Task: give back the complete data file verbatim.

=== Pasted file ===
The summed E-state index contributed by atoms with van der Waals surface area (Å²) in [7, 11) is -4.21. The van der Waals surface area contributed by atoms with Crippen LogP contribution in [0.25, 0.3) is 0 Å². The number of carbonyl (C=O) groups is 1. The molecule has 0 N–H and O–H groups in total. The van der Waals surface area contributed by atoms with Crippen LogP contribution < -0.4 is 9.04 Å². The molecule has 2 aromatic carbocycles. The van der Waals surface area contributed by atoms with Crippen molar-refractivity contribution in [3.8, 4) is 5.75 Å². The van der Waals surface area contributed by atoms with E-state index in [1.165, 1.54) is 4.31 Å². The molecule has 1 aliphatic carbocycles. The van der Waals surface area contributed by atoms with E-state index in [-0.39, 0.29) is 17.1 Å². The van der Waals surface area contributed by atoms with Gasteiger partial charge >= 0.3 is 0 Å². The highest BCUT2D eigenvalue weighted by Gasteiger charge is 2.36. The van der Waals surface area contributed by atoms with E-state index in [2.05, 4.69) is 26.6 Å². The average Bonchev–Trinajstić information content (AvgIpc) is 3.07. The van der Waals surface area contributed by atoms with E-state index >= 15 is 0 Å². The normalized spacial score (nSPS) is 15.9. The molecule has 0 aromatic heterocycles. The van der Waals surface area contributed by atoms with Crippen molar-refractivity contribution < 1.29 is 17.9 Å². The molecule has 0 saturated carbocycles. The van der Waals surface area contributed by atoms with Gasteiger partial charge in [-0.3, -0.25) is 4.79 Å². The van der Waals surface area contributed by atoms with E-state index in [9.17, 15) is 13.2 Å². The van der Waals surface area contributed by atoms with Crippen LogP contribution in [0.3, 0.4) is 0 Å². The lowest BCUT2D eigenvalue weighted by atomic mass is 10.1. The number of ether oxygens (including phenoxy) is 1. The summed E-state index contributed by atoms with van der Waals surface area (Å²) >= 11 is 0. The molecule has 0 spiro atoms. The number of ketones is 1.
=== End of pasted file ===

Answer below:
The summed E-state index contributed by atoms with van der Waals surface area (Å²) in [7, 11) is -4.21. The van der Waals surface area contributed by atoms with Crippen LogP contribution in [0.25, 0.3) is 0 Å². The number of carbonyl (C=O) groups is 1. The molecule has 0 N–H and O–H groups in total. The van der Waals surface area contributed by atoms with Crippen LogP contribution < -0.4 is 9.04 Å². The molecule has 2 aromatic carbocycles. The van der Waals surface area contributed by atoms with Crippen molar-refractivity contribution in [3.8, 4) is 5.75 Å². The van der Waals surface area contributed by atoms with E-state index in [1.165, 1.54) is 4.31 Å². The molecule has 1 aliphatic carbocycles. The van der Waals surface area contributed by atoms with E-state index in [-0.39, 0.29) is 17.1 Å². The van der Waals surface area contributed by atoms with Gasteiger partial charge >= 0.3 is 0 Å². The highest BCUT2D eigenvalue weighted by Gasteiger charge is 2.36. The van der Waals surface area contributed by atoms with E-state index in [2.05, 4.69) is 26.6 Å². The average Bonchev–Trinajstić information content (AvgIpc) is 3.07. The van der Waals surface area contributed by atoms with E-state index >= 15 is 0 Å². The normalized spacial score (nSPS) is 15.9. The molecule has 0 aromatic heterocycles. The van der Waals surface area contributed by atoms with Crippen molar-refractivity contribution < 1.29 is 17.9 Å². The molecule has 0 saturated carbocycles. The van der Waals surface area contributed by atoms with Gasteiger partial charge in [-0.3, -0.25) is 4.79 Å². The van der Waals surface area contributed by atoms with E-state index in [9.17, 15) is 13.2 Å². The van der Waals surface area contributed by atoms with Crippen LogP contribution in [0.3, 0.4) is 0 Å². The lowest BCUT2D eigenvalue weighted by atomic mass is 10.1. The number of ether oxygens (including phenoxy) is 1. The summed E-state index contributed by atoms with van der Waals surface area (Å²) >= 11 is 0. The molecule has 0 spiro atoms. The number of ketones is 1.